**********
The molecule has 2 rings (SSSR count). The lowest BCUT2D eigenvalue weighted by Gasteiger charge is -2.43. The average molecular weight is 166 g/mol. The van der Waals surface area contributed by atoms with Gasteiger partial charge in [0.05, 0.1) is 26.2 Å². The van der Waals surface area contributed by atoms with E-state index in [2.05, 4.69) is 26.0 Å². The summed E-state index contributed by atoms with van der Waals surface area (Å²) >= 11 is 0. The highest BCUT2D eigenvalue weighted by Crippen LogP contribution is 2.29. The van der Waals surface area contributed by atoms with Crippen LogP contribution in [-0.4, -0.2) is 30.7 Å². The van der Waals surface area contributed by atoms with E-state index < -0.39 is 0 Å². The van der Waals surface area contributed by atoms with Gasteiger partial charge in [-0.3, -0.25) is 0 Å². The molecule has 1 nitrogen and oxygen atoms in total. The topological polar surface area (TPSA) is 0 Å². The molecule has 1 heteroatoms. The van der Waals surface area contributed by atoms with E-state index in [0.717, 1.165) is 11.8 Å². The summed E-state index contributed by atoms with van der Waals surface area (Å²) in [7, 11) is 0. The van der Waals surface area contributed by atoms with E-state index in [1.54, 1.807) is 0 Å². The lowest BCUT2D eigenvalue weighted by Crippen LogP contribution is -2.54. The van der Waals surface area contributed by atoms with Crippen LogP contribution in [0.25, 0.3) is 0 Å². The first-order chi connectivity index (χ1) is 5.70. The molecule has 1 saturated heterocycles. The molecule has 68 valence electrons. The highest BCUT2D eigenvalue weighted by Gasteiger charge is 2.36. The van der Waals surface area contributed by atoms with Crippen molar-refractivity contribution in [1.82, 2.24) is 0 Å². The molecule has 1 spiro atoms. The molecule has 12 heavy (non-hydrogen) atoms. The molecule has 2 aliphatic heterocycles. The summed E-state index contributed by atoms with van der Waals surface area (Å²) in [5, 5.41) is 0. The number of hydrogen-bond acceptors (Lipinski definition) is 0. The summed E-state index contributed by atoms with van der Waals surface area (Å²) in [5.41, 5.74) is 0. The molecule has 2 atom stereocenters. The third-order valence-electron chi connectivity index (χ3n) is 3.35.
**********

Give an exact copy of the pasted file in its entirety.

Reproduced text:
The molecule has 2 rings (SSSR count). The lowest BCUT2D eigenvalue weighted by Gasteiger charge is -2.43. The average molecular weight is 166 g/mol. The van der Waals surface area contributed by atoms with Gasteiger partial charge in [0.05, 0.1) is 26.2 Å². The van der Waals surface area contributed by atoms with E-state index in [2.05, 4.69) is 26.0 Å². The summed E-state index contributed by atoms with van der Waals surface area (Å²) >= 11 is 0. The highest BCUT2D eigenvalue weighted by Crippen LogP contribution is 2.29. The van der Waals surface area contributed by atoms with Crippen LogP contribution in [-0.4, -0.2) is 30.7 Å². The van der Waals surface area contributed by atoms with E-state index < -0.39 is 0 Å². The van der Waals surface area contributed by atoms with Gasteiger partial charge in [-0.3, -0.25) is 0 Å². The molecule has 1 nitrogen and oxygen atoms in total. The topological polar surface area (TPSA) is 0 Å². The molecule has 1 heteroatoms. The van der Waals surface area contributed by atoms with E-state index in [0.717, 1.165) is 11.8 Å². The summed E-state index contributed by atoms with van der Waals surface area (Å²) in [7, 11) is 0. The van der Waals surface area contributed by atoms with E-state index in [1.54, 1.807) is 0 Å². The lowest BCUT2D eigenvalue weighted by Crippen LogP contribution is -2.54. The van der Waals surface area contributed by atoms with Crippen LogP contribution in [0.25, 0.3) is 0 Å². The first-order chi connectivity index (χ1) is 5.70. The molecule has 1 saturated heterocycles. The molecule has 68 valence electrons. The highest BCUT2D eigenvalue weighted by Gasteiger charge is 2.36. The van der Waals surface area contributed by atoms with Crippen molar-refractivity contribution in [1.82, 2.24) is 0 Å². The molecule has 1 spiro atoms. The molecule has 12 heavy (non-hydrogen) atoms. The molecule has 2 aliphatic heterocycles. The summed E-state index contributed by atoms with van der Waals surface area (Å²) in [5, 5.41) is 0. The number of hydrogen-bond acceptors (Lipinski definition) is 0. The summed E-state index contributed by atoms with van der Waals surface area (Å²) in [5.41, 5.74) is 0. The molecule has 2 atom stereocenters. The third-order valence-electron chi connectivity index (χ3n) is 3.35.